Tuesday June 24 was Toby Turner's final shift with IRC Fire Rescue after serving for 36 years. In my FIRE RESCUE book, Toby says, "I have seen my share of damage and destruction and death and I am ready to retire."
Still, it was a mix of happy and sad for everyone, especially for Tommy Dupuis and Dale Boyd who spent years riding with Toby on Ladder 1.
I showed up just before dinner, and as soon as I walked into the firehouse I got such a strong feeling of homesickness. Toby told me what he said to the crew at the start of the shift that morning: "A good friend can tell a story but a best friend lives that story with you. The story is my firehouse and the best friend is all of you."
I thank my lucky stars I decided to do the book when I did, and that I was assigned to ride with under Toby's leadership. This man is a real king. His leaving truly marks the end of an era.
Dinner was elaborate -- steaks and scallops.
Toby's wife Gwen and three sons Peter, Adam and Jacob came for dinner.
I came back around 6:45 the next morning in time to see Toby removing his gear from Ladder 1 for the very last time.
At 7 am, as is the tradition when one retires, 911 dispatch played all of the tones. Then each station radioed in their message to Toby. All of IRC Fire Rescue heard it over the radio. I got it on video.
Toby Turner - you are loved and we will miss you. Enjoy your Alaska cruise and hope to see you soon!
ADDED CONTENT ------> HERE IS THE STORY ON TOBY WHICH RAN IN MY FIRE RESCUE BOOK: “This line of work is not for everyone,” says Toby Turner in his deliberate, precise way. “I have seen my share of damage and destruction and death and I am ready to retire.”
Toby retires in July 2014. He can recite the months, weeks, days and probably even the hours left until he retires after serving 36 years of his life with Indian River Fire Rescue. (If you want to be really impressed, turn the page and read the history of his accomplishments).
“At the fire academy when students are there doing their drills wearing blacked-out masks, unable to see anything, having to feel their way because of smoke,” he explains, “that is when some people decide ‘maybe this is not what I want to do.’ Then when you get on the job after a while maybe you think ‘this is not for me – I don’t want those psychological things.’ I myself have never had any problem with PTSD, but it’s out there. How you handle it on your own and with your family and your co-workers is what keeps you OK. If you keep it bottled up inside and you don’t talk about it and don’t do anything that helps you with that – it becomes a problem. We come back to the station we talk and even joke about things. This helps us and that’s good.”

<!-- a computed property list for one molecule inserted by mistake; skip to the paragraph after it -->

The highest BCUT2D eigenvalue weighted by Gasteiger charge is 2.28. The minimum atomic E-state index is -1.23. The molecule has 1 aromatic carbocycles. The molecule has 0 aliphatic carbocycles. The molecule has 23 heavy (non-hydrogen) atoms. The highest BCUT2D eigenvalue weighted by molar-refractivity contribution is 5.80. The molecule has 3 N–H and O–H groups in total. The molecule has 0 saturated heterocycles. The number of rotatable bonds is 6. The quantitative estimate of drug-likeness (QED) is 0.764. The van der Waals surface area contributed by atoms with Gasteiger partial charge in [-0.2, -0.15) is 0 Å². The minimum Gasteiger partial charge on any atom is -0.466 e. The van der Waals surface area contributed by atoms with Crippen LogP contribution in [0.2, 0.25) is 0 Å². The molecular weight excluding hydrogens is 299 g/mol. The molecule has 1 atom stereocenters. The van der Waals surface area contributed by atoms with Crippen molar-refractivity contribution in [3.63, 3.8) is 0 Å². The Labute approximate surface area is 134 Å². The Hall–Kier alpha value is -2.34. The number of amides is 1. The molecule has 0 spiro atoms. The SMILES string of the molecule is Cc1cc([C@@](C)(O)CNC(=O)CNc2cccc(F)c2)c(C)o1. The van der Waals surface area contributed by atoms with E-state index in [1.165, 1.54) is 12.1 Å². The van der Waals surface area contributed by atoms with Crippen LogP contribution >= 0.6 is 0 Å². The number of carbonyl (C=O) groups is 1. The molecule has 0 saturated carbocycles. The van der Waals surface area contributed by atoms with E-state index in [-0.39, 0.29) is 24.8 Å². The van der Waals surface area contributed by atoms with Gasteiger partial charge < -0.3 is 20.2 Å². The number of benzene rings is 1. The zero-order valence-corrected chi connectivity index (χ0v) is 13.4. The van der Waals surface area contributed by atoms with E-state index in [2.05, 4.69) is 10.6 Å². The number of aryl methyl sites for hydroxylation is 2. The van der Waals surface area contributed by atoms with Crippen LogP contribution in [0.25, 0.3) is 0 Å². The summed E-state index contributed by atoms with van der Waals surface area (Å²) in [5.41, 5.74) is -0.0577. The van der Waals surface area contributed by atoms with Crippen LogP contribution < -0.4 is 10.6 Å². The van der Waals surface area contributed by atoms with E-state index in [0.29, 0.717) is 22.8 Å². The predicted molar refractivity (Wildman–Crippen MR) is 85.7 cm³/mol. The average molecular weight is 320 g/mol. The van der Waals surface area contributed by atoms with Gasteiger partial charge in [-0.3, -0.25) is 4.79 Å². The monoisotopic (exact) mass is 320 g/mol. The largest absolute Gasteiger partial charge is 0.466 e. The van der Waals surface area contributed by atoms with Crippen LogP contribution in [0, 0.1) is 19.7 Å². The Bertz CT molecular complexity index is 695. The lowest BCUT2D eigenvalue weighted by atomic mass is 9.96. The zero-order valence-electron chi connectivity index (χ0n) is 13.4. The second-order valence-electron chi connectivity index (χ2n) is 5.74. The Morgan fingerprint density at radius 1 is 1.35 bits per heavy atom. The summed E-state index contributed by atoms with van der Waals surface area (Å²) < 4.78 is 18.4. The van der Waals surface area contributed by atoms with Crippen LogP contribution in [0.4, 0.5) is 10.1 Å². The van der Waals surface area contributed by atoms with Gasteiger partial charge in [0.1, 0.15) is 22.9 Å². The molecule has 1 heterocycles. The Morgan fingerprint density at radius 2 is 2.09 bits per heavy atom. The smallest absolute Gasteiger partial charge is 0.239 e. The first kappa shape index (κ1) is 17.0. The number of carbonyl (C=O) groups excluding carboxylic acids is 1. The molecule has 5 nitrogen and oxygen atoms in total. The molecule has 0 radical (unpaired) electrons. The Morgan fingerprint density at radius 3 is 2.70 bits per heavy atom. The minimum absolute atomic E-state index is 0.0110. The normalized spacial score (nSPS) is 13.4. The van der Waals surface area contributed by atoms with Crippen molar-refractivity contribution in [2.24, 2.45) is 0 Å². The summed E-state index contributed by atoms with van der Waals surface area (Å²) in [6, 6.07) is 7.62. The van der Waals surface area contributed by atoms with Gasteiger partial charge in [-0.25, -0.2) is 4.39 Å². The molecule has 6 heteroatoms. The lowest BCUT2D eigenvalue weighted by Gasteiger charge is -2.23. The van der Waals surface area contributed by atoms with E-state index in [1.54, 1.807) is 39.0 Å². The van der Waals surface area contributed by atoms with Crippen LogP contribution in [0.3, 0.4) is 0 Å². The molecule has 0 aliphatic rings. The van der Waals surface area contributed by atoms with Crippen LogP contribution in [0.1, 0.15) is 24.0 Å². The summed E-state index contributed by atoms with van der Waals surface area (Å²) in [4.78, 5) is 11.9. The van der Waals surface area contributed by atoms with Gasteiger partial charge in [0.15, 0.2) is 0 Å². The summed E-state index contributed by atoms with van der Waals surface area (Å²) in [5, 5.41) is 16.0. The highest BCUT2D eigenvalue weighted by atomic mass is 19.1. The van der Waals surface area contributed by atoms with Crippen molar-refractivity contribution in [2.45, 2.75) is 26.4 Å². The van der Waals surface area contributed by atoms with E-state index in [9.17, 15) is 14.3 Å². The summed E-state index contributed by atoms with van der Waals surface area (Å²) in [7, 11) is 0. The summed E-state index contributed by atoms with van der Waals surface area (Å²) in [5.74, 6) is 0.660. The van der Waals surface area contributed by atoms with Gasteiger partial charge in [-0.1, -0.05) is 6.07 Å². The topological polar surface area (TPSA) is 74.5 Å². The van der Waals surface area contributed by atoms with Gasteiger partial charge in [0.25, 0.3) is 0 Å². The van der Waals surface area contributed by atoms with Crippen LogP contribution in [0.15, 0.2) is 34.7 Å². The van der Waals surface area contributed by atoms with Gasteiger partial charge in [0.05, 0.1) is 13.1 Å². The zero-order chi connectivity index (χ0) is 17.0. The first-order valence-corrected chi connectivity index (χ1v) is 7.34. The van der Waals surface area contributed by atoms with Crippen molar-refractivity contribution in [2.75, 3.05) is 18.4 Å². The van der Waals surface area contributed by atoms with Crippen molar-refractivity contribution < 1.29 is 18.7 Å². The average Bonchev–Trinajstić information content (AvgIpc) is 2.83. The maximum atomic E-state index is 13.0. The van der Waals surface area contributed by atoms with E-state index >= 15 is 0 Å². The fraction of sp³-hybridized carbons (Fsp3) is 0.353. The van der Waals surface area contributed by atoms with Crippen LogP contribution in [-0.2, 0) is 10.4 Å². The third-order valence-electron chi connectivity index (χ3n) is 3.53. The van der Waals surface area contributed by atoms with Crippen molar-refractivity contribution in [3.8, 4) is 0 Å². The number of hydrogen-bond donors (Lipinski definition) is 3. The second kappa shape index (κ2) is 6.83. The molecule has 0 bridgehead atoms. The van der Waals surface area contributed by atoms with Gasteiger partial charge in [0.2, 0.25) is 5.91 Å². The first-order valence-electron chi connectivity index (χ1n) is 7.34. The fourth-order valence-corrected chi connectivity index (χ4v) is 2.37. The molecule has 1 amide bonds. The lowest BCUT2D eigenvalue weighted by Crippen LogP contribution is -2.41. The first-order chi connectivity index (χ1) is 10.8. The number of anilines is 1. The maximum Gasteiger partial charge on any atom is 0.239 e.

Toby describes their usual routine immediately following a call. “Whenever we finish with a call, we all get together at the back of the fire truck and we talk about what happened. What did you do, and what did I do, and this is why. It is a good time to explain to the newer firemen why we did certain things. We also talk about it right there especially if we had a death or some other traumatic experience. When you talk about those things as a group then it benefits you.”
This sense of team carries through in every aspect of work for Toby. “You have to be together as a team. You can’t be separate. You can’t be in your own little world. At dinnertime, we are going to fix a meal. We are going to eat from the four food groups. We all pitch in and pay for it. We try to keep it at $5 a person. We make everything from scratch, and we teach the young kids how to cook and work in the kitchen. At 5:30 we are going to sit down to dinner as a family. Then we clean up the dishes, and sweep and mop the floor.”
Toby spent his early years in West Virginia where his father served in the volunteer fire service. “The calls would come in and I would drive with him in the vehicle to the station where we would get in the fire truck together. Back then you could do that. I would ride in the truck sometimes with him or we would meet them at the scene at the call. He would say ‘YOU STAY IN THE CAR!’ And then he would go do some things and the next thing you know I am up on the fire truck talking to somebody. I was 5 or 6 years old. I was comfortable and curious. It was interesting to be part of that and I thought this is what I want to do.”
Toby moved with his family to Vero Beach in the 4th grade. “My Dad said he was not raising his family in a coal mine, so we moved.” Toby grew up in Vero Beach and started on March 7, 1978 with the Vero Beach Fire Department.
“The time to prepare for an emergency is not at the emergency, it’s ahead of time,” Toby offers. “That’s why we practice and train all the time because when a call comes in, whether it is 2 in the afternoon or 2 in the morning, you have to know what you are doing. We go from 0 to 60 in a matter of moments and we have to be ready for it. So we do the best we can.”
So how about that retirement?
“I like my work,” he says. “I enjoy serving the community. And I enjoy my family life. When I retire, I am going to be a world traveler. We have been married 27 years, and every year I save up a little money, and now we are going to spend it! Gwen and I already have our cruise and train tour booked for Alaska!”
In closing, Toby quotes Mark Twain: “Kindness is the language which the deaf can hear and the blind can see.” Toby adds, “It is important to show kindness and appreciation. Do the right thing.”
From November 2013 to January 2014, I had the rare chance to become 'part of the crew' as a photographer and journalist with IRC Fire Rescue over the course of four months, and I put a book together about it called MY ADVENTURE WITH INDIAN RIVER FIRE RESCUE.